Loc. 776-90, a harrowing description of cleanup efforts after the October 1966 Fermi meltdown:
Almost a year from the accident, they were able to lower a periscope 40 feet down to the bottom of the core, where there was a conical flow guide—a safety device similar to a huge inverted icecream cone that was meant to widely distribute any uranium that might inconceivably melt and drop to the bottom of the vessel. Here they spied a crumpled bit of metal, for all the world looking like a crushed beer can, which could have blocked the flow of sodium coolant.
It wasn’t a beer can, but the operators could not see clearly enough to identify it. The periscope had fifteen optical relay lenses, would cloud up and take a day to clean, was very hard to maneuver, and had to be operated from specially-built, locked-air chambers to avoid radiation. To turn the metal over to examine it required the use of another complex, snake-like tool operated 35 feet from the base of the reactor. The operators managed to get a grip on the metal, and after an hour and a half it was removed.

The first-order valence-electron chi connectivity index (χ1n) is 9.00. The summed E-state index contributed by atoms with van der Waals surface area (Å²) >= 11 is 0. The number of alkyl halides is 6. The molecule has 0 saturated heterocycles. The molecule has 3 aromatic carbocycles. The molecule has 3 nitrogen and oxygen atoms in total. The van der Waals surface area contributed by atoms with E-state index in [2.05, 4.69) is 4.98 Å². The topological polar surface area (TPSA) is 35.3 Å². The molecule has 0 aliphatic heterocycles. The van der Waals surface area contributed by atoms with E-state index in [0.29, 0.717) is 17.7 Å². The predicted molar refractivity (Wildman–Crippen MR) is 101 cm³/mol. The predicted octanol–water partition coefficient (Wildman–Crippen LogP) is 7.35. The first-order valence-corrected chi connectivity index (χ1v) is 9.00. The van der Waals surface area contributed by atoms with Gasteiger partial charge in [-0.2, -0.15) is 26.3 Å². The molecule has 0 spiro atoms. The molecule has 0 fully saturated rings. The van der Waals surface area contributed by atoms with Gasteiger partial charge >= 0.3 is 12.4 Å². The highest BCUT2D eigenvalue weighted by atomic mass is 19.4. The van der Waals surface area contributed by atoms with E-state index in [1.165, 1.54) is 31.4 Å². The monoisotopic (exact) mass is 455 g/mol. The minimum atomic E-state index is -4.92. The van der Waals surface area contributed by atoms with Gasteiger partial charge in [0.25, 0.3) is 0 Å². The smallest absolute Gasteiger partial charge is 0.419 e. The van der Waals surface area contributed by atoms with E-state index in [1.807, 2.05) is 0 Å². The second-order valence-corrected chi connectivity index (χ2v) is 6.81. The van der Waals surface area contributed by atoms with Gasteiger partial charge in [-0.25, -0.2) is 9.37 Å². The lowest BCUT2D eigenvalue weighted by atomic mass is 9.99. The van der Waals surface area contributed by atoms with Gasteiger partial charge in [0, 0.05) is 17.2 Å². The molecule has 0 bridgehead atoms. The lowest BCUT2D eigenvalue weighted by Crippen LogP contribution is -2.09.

The crumpled bit of metal turned out to be one of five triangular pieces of zirconium that had been installed as a safety device at the insistence of the Advisory Reactor Safety Committee, a prestigious group of nuclear experts who advise the NRC. It wasn’t even on the blueprints. The flow of sodium coolant had ripped it loose. Moving about, it soon took a position that blocked the flow of coolant, causing the melting of the fuel bundles.